TNF Presents: The Top 100 Albums Of 2016, Part III

Here’s part III of our top 100 albums of 2016. You can find links to parts 1 and 2 below as well. The list rolls on with some familiar names, some newcomers, and a few surprises…

#50: Marked For Death (Emma Ruth Rundle)

Dark. Resillient. Vulnerable. You could probably use all of these adjectives to describe the more nuanced aspects of Emma Ruth Rundle’s 2nd full-length, Marked For Death. The best way to color it, though, is that it’s an amalgamation of everything Emma has worked on her entire career – Red Sparowes, Marriages, and her previous solo work especially. There’s not really any discernible filler here, and the album gets somehow more personal as it rolls on, building up to the grand finale, the impactful “Real Big Sky”. It’s one of the best songs you’ll hear all year, from any genre.

#49: Stillworld (Invent, Animate)

Delivering on the promise of 2014’s solid Everchanger, Stillworld avoids the sophomore slump, and is an engaging, melodic slice of progressive metalcore. Punchy, yet clean production (from Will Putney) accentuates improved performances and songwriting across the board, and album highlights like the strong “White Wolf” and the near post-black metal sounding “Midnight Hymn” (seriously, listen to the blast beats in the middle of the song) hint that the band could spread its wings and create something truly groundbreaking. For now, however, Stillworld shows its tremendous staying power.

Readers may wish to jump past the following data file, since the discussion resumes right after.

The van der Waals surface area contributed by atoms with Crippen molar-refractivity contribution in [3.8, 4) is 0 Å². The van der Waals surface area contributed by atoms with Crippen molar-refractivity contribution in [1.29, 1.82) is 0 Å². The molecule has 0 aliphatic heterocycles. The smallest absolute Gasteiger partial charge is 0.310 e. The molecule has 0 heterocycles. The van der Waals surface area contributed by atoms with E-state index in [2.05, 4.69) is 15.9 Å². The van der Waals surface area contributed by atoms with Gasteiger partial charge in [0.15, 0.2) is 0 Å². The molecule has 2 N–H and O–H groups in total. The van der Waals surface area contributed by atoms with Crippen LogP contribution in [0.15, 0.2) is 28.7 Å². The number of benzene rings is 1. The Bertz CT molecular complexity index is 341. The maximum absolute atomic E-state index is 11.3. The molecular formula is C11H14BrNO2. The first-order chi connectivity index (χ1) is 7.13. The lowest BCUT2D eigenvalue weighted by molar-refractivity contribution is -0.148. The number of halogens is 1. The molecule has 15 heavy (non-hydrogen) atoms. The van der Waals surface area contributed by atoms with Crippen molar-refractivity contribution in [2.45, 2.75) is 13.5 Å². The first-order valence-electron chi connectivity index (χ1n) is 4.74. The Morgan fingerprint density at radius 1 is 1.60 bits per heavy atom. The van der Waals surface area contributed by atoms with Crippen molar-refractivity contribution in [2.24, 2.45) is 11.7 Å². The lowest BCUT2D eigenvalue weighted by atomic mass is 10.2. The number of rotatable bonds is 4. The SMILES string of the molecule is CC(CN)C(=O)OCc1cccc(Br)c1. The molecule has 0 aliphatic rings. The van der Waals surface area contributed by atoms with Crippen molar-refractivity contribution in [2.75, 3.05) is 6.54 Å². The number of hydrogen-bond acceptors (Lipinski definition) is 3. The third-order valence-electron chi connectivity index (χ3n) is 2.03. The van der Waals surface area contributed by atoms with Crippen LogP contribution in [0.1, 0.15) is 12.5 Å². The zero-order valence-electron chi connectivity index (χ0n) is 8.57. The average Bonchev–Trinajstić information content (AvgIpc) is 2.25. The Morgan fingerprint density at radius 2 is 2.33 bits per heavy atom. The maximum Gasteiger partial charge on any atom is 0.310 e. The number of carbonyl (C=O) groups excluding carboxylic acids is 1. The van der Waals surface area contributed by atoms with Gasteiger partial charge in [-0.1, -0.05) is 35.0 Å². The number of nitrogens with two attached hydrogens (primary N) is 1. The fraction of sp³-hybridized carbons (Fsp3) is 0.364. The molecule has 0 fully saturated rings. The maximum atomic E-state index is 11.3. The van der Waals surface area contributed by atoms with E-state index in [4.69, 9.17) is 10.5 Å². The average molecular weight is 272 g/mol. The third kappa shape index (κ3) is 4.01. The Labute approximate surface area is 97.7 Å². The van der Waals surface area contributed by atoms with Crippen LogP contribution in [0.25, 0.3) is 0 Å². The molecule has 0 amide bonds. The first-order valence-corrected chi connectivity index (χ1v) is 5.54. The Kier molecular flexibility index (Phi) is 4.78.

“White wolf, you are home.”

#48: Into The Vanishing Light (Night Verses)

ROSS. FUCKING. ROBINSON. Yes, he produced this album. And clearly, his influences pushed Night Verses to the absolute limit, both instrumentally and in terms of songwriting. ITVL has a low runtime than its predecessor, and it’s a more melodically inclined album overall. It’s also incredibly atmospheric and detailed for an album that supposedly falls somewhere in the post-hardcore genre, and of the albums he’s been a part of in his career, it’s arguably Douglas Robinson’s best vocal performance, period.

#47: Affinity (Haken)